The overall rate of increase in US deaths has continued to trend downward despite case numbers surging to record levels in recent days, but health experts warn that fatalities are a lagging indicator, showing up weeks or even months after cases rise.

At least five states have already bucked the downward trend in the death rate, according to a Reuters analysis. Arizona had 449 deaths in the last two weeks of June, up from 259 deaths in the first two weeks of the month. The state posted a 300% rise in cases over the full month, the most in the country.

Nationally, cases are approaching 3 million, the highest tally in the world and double the infections reported in the second most-affected nation Brazil.

READ MORE | Covid-19: US deaths toll surges past 130 000 - tally


As Covid-19 numbers are increasing around the world, many nations have made the use of face masks mandatory in public spaces.

And while the use of face masks is recommended around the world, and the World Health Organization has updated its guidelines on the use of face masks, there are still no standard regulations for fabric face masks for non-medical use.

However, a new study from Florida Atlantic, published in the journal Physical of Fluids, investigated different types of fabrics and constructions to see what works best for face masks.

As we now know, the SARS-CoV-2 virus that causes Covid-19 is largely spread via respiratory droplets that are ejected through the mouth and nose via coughing, sneezing, or even talking and breathing. It is estimated that a large number of those who carry the virus can be asymptomatic with no indication that they may be infectious.

A mask is therefore not only important to protect yourself, but potentially protecting others, should you be an asymptomatic carrier. To determine what works best to block these respiratory droplets, the researchers experimented with different types of fabrics and designs.

READ MORE | This is what a fabric face mask should look like to be more effective

Not only is Covid-19 attacking our lungs, but could also be targeting our hearts.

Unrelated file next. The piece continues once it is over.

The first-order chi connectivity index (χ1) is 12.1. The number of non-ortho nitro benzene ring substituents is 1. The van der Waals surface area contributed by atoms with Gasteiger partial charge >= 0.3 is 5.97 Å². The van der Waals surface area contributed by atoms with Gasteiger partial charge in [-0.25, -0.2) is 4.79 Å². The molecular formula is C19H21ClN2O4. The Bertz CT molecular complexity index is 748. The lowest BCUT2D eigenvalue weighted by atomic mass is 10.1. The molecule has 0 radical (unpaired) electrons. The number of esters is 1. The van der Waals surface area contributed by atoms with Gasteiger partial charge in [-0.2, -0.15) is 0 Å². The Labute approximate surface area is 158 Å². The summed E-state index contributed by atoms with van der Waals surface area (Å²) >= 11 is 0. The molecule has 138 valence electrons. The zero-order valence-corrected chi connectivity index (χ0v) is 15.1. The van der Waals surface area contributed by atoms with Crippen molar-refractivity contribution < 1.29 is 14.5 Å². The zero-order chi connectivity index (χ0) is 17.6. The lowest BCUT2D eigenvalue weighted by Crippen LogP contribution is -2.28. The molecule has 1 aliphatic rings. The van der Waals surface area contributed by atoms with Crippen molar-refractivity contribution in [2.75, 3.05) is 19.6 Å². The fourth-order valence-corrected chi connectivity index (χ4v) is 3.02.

The disease's respiratory issues have been at the forefront of reported symptoms and causes of death, but cardiac complications are also prevalent among Covid-19 patients.

One of these conditions is myocarditis, when a viral infection attacks the heart, weakening it and creating an abnormal heartbeat which could lead to death.

A new study published in Cell Reports Medicine aimed to find out if these heart failures were a byproduct of the body's inflammatory immune response or if the virus could be directly attacking the heart.

Heart autopsies on patients who have succumbed to the virus have yielded limited results due to pandemic regulations, so these scientists took a different route to study the heart.

Scientists subjected lab-grown heart muscle cells called cardiomyocytes (hiPSC-CMs) to a SARS-CoV-2 infection to analyse the effect on heart function.

READ MORE | Lab-grown cells prove the coronavirus can directly attack the heart

There's new evidence that a 2 000-year-old medicine might offer hope against a modern scourge: Covid-19.

The medication, called colchicine, is an anti-inflammatory taken as a pill. It's long been prescribed for gout, a form of arthritis, and its history goes back centuries. The drug was first sourced from the autumn crocus flower.

Doctors also sometimes use colchicine to treat pericarditis, where the sac around the heart becomes inflamed.

Now, a team of Greek researchers reporting in JAMA Network Open said their small trial suggests colchicine may indeed help curb severe Covid-19.

READ MORE | An ancient drug shows promise against severe Covid-19

Patients with severe Covid-19 may be at risk for a variety of brain complications – from stroke to psychosis, new research suggests.

"There have been growing reports of an association between Covid-19 infection and possible neurological or psychiatric complications, but until now these have typically been limited to studies of 10 patients or fewer," said lead study author Benedict Michael. He is a fellow in the Institute of Infection and Global Health at the University of Liverpool in the United Kingdom.

The study, described as the first nationwide look at neurological complications of infection with the new coronavirus, looked at 125 Covid-19 patients treated in UK hospitals during April. Michael emphasised that it focused only on cases that were serious enough to require hospitalisation.

The most common brain complication was stroke, which occurred in 77 patients.

READ MORE | Stroke, confusion: Covid-19 often impacts the brain

HEALTH TIPS (as recommended by the NICD and WHO)

• Maintain physical distancing – stay at least one metre away from somebody who is coughing or sneezing

• Practise frequent hand-washing, especially after direct contact with ill people or their environment

• Avoid touching your eyes, nose and mouth, as your hands touch many surfaces and could potentially transfer the virus

• Practise respiratory hygiene – cover your mouth with your bent elbow or tissue when you cough or sneeze. Remember to dispose the tissue immediately after use.

Image credit: Getty Images